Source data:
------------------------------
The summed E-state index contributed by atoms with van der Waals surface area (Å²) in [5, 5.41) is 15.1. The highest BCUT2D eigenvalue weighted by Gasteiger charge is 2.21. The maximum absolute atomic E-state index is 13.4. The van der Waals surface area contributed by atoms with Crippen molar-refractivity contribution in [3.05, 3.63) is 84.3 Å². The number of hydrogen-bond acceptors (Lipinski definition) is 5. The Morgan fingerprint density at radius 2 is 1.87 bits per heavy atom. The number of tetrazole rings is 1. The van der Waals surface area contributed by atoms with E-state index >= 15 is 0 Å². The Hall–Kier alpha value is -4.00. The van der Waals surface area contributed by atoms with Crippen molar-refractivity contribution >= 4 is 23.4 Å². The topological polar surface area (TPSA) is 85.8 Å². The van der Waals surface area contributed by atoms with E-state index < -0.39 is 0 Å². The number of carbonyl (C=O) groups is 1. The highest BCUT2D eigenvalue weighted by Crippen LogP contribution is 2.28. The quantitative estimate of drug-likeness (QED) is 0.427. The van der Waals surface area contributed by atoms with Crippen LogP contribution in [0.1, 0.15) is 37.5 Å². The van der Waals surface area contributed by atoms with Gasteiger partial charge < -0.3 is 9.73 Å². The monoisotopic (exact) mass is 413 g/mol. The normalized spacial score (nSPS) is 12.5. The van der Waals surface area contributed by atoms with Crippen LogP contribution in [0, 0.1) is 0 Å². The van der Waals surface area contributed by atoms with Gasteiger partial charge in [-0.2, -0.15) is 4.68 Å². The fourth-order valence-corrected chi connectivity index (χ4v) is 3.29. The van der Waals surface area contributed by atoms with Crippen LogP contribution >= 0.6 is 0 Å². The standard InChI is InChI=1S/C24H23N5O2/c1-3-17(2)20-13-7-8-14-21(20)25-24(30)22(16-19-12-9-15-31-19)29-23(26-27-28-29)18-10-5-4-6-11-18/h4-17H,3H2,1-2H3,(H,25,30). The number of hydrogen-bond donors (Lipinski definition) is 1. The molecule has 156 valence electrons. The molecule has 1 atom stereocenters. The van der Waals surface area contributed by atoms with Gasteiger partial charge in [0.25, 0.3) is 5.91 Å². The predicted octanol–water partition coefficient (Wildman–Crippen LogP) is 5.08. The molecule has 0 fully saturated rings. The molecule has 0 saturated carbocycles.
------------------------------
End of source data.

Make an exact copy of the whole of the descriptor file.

The summed E-state index contributed by atoms with van der Waals surface area (Å²) in [5, 5.41) is 15.1. The highest BCUT2D eigenvalue weighted by Gasteiger charge is 2.21. The maximum absolute atomic E-state index is 13.4. The van der Waals surface area contributed by atoms with Crippen molar-refractivity contribution in [3.05, 3.63) is 84.3 Å². The number of hydrogen-bond acceptors (Lipinski definition) is 5. The Morgan fingerprint density at radius 2 is 1.87 bits per heavy atom. The number of tetrazole rings is 1. The van der Waals surface area contributed by atoms with E-state index >= 15 is 0 Å². The Hall–Kier alpha value is -4.00. The van der Waals surface area contributed by atoms with Crippen molar-refractivity contribution >= 4 is 23.4 Å². The topological polar surface area (TPSA) is 85.8 Å². The van der Waals surface area contributed by atoms with E-state index < -0.39 is 0 Å². The number of carbonyl (C=O) groups is 1. The highest BCUT2D eigenvalue weighted by Crippen LogP contribution is 2.28. The quantitative estimate of drug-likeness (QED) is 0.427. The van der Waals surface area contributed by atoms with Crippen LogP contribution in [0.1, 0.15) is 37.5 Å². The van der Waals surface area contributed by atoms with Gasteiger partial charge < -0.3 is 9.73 Å². The monoisotopic (exact) mass is 413 g/mol. The normalized spacial score (nSPS) is 12.5. The van der Waals surface area contributed by atoms with Crippen LogP contribution in [0, 0.1) is 0 Å². The van der Waals surface area contributed by atoms with Gasteiger partial charge in [-0.2, -0.15) is 4.68 Å². The fourth-order valence-corrected chi connectivity index (χ4v) is 3.29. The van der Waals surface area contributed by atoms with Crippen LogP contribution >= 0.6 is 0 Å². The standard InChI is InChI=1S/C24H23N5O2/c1-3-17(2)20-13-7-8-14-21(20)25-24(30)22(16-19-12-9-15-31-19)29-23(26-27-28-29)18-10-5-4-6-11-18/h4-17H,3H2,1-2H3,(H,25,30). The number of hydrogen-bond donors (Lipinski definition) is 1. The molecule has 156 valence electrons. The molecule has 1 atom stereocenters. The van der Waals surface area contributed by atoms with Gasteiger partial charge in [0.25, 0.3) is 5.91 Å². The predicted octanol–water partition coefficient (Wildman–Crippen LogP) is 5.08. The molecule has 0 fully saturated rings. The molecule has 0 saturated carbocycles.